The LNO framework is a great way for PMs to take control of their lives. PMs cannot do every task well, lest they work themselves to death.
So, the types of work that PMs should prioritize in the leverage category is primarily vision and strategy. Scoping work is lower leverage, and executional details of the backlog is the lowest leverage.
After identifying the work, the challenge is to prioritize it. Most of the executional work has to be done by someone. PMs have a few tools to offload it. The first method to offload the scope & backlog work is to involve engineering early in the process of strategy and vision. This gives them the context to make product decisions on their own.
The second method to offload the scope & backlog work is to empower engineers and designers to make those decisions on their own. This is easy to say but hard to do in practice. PMs have to let the team ship features, and cheerlead on their decisions, even when the PM does not agree. Many times, product leadership will express this intent but then act completely different in product reviews, dictating details of the product. This must be avoided to focus on high leverage work.
How is it that we all say we want the same thing i.e. to create tremendous value for our customers, to grow the company’s business and its positive impact, and yet we end up with such conflicting versions of “truth” in the throes of the inherent complexity of our work?
At least part of the answer lies in the observation that we are often speaking to each other in different languages, but are unaware of it. We litigate the minutiae of a decision, without recognizing that one of us is engaged in Product thinking & the other in Project thinking.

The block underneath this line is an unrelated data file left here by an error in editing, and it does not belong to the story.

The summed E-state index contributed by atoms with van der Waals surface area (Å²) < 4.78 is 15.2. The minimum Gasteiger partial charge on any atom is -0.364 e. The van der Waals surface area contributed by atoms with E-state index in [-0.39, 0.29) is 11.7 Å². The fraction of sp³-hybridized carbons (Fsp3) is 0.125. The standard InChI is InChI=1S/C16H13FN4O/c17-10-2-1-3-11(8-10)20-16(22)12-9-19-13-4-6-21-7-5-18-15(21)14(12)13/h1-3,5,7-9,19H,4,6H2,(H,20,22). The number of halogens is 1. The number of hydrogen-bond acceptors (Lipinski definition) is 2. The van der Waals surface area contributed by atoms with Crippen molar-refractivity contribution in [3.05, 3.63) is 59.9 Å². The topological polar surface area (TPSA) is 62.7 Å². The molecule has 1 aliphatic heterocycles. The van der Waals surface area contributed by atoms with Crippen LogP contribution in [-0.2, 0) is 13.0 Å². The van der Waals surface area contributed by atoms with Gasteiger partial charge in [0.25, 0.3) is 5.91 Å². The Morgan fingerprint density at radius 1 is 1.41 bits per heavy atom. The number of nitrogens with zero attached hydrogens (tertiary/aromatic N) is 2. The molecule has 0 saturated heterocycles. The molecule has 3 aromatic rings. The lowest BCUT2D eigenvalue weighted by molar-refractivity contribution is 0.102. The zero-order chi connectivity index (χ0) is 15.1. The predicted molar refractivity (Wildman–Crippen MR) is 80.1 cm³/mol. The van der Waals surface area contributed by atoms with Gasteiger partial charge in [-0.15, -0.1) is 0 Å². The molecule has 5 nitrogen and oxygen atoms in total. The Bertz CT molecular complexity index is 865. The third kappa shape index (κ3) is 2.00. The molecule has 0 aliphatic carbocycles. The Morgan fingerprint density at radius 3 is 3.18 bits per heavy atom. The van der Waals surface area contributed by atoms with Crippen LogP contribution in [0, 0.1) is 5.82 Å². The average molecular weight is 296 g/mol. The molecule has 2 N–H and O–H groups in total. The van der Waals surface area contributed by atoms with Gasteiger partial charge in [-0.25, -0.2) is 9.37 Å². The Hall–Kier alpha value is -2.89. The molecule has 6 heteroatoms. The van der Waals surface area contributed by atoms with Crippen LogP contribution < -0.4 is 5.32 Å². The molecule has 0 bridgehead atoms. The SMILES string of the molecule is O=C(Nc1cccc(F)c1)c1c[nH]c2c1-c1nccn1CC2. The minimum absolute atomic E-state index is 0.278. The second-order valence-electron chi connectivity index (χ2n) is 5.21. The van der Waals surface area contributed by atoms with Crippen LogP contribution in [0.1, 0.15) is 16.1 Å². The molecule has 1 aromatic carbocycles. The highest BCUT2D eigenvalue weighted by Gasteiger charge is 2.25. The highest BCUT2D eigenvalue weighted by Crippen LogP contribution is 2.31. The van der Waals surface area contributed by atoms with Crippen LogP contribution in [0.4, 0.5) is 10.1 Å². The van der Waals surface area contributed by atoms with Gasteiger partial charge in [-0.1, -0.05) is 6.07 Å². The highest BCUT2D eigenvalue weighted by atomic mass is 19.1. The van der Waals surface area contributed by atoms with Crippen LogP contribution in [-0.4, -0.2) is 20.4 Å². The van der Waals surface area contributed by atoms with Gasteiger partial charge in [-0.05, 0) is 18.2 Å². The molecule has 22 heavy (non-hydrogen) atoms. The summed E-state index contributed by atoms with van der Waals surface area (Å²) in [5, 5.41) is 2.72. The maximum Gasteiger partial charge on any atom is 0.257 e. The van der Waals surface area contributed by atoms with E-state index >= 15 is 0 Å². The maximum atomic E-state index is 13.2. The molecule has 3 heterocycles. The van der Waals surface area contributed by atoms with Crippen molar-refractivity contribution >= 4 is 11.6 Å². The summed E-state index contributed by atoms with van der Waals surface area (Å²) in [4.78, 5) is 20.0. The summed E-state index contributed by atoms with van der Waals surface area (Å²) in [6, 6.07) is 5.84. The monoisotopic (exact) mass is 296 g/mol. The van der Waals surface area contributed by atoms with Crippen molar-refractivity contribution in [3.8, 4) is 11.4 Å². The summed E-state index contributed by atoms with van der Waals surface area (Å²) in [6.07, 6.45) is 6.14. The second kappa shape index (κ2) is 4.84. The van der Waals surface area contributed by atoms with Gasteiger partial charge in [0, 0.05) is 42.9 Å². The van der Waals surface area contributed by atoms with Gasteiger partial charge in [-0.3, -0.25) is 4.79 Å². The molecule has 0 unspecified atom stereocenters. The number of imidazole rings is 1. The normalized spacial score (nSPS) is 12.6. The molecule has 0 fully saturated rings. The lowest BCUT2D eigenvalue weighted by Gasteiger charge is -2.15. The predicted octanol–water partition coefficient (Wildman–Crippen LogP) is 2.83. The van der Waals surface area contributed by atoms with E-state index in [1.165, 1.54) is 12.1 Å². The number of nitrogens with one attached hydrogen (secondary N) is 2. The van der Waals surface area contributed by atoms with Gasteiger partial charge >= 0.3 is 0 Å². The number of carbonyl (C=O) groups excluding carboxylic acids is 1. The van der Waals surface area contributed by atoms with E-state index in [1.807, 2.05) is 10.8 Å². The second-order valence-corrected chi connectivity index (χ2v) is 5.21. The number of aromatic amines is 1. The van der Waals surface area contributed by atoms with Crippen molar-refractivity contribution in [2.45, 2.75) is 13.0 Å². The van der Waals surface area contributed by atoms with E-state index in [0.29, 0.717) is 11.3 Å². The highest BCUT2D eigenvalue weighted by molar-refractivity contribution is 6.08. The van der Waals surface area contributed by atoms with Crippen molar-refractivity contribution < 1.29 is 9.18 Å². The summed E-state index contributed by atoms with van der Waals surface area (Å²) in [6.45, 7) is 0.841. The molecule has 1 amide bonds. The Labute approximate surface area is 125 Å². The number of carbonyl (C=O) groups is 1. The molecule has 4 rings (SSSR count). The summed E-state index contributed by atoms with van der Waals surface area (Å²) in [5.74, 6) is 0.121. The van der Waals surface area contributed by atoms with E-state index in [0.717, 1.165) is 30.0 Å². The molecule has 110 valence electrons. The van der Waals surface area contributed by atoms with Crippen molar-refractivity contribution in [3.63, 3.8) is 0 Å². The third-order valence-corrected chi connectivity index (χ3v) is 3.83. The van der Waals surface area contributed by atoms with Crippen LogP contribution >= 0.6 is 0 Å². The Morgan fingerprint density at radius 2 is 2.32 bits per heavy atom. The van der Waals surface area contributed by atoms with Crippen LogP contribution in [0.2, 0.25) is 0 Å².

Project Thinking: Project Thinking is about understanding expectations, formulating plans, marshaling resources, and coordinating actions to meet those expectations. Product Thinking: Product Thinking is about understanding motivations, conceiving solutions, simulating their effects, and picking a path based on the effects you want to create.
In these worst-case scenarios, the problem seems to be exactly as Baron describes, as the users are not treated as rational beings with the ability to make informed choices but instead as fodder for increased metrics, whether that be increased sales, clicks, loyalty program signups, or otherwise. We can contrast this with a more ethical model that places the user’s needs and autonomy first and then constructs a platform that will best serve those needs. Instead of tricking or pressuring the user to increase brand metrics, designers will try to meet user needs first, which if done well, will naturally drive engagement.
What is interesting about this user-first approach is that it does not necessarily reduce to considerations of autonomy.